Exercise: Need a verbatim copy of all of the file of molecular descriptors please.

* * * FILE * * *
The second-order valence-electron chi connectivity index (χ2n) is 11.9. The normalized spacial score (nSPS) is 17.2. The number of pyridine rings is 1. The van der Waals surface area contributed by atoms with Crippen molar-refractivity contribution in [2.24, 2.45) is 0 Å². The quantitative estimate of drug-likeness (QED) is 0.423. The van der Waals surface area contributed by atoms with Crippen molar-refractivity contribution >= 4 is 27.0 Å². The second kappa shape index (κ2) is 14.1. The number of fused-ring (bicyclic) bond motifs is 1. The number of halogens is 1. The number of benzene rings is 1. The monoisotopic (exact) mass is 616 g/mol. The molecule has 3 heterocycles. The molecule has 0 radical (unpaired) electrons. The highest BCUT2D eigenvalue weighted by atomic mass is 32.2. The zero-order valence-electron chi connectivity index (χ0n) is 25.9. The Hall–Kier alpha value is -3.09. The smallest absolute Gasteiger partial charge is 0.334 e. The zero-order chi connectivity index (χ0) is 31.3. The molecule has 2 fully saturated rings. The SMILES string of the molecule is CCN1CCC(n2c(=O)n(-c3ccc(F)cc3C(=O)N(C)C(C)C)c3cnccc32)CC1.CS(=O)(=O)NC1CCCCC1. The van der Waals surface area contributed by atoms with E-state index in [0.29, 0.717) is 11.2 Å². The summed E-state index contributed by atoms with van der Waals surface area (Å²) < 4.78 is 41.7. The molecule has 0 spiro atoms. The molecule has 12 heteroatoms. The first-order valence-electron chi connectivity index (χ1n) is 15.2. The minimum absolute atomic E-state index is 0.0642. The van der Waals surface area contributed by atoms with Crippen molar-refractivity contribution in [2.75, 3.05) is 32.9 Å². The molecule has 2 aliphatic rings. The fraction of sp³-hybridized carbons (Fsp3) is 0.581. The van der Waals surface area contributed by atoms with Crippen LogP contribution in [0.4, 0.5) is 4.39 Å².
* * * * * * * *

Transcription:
The second-order valence-electron chi connectivity index (χ2n) is 11.9. The normalized spacial score (nSPS) is 17.2. The number of pyridine rings is 1. The van der Waals surface area contributed by atoms with Crippen molar-refractivity contribution in [2.24, 2.45) is 0 Å². The quantitative estimate of drug-likeness (QED) is 0.423. The van der Waals surface area contributed by atoms with Crippen molar-refractivity contribution >= 4 is 27.0 Å². The second kappa shape index (κ2) is 14.1. The number of fused-ring (bicyclic) bond motifs is 1. The number of halogens is 1. The number of benzene rings is 1. The monoisotopic (exact) mass is 616 g/mol. The molecule has 3 heterocycles. The molecule has 0 radical (unpaired) electrons. The highest BCUT2D eigenvalue weighted by atomic mass is 32.2. The zero-order valence-electron chi connectivity index (χ0n) is 25.9. The Hall–Kier alpha value is -3.09. The smallest absolute Gasteiger partial charge is 0.334 e. The zero-order chi connectivity index (χ0) is 31.3. The molecule has 2 fully saturated rings. The SMILES string of the molecule is CCN1CCC(n2c(=O)n(-c3ccc(F)cc3C(=O)N(C)C(C)C)c3cnccc32)CC1.CS(=O)(=O)NC1CCCCC1. The van der Waals surface area contributed by atoms with E-state index in [0.29, 0.717) is 11.2 Å². The summed E-state index contributed by atoms with van der Waals surface area (Å²) < 4.78 is 41.7. The molecule has 0 spiro atoms. The molecule has 12 heteroatoms. The first-order valence-electron chi connectivity index (χ1n) is 15.2. The minimum absolute atomic E-state index is 0.0642. The van der Waals surface area contributed by atoms with Crippen molar-refractivity contribution in [2.75, 3.05) is 32.9 Å². The molecule has 2 aliphatic rings. The fraction of sp³-hybridized carbons (Fsp3) is 0.581. The van der Waals surface area contributed by atoms with Crippen LogP contribution in [0.4, 0.5) is 4.39 Å².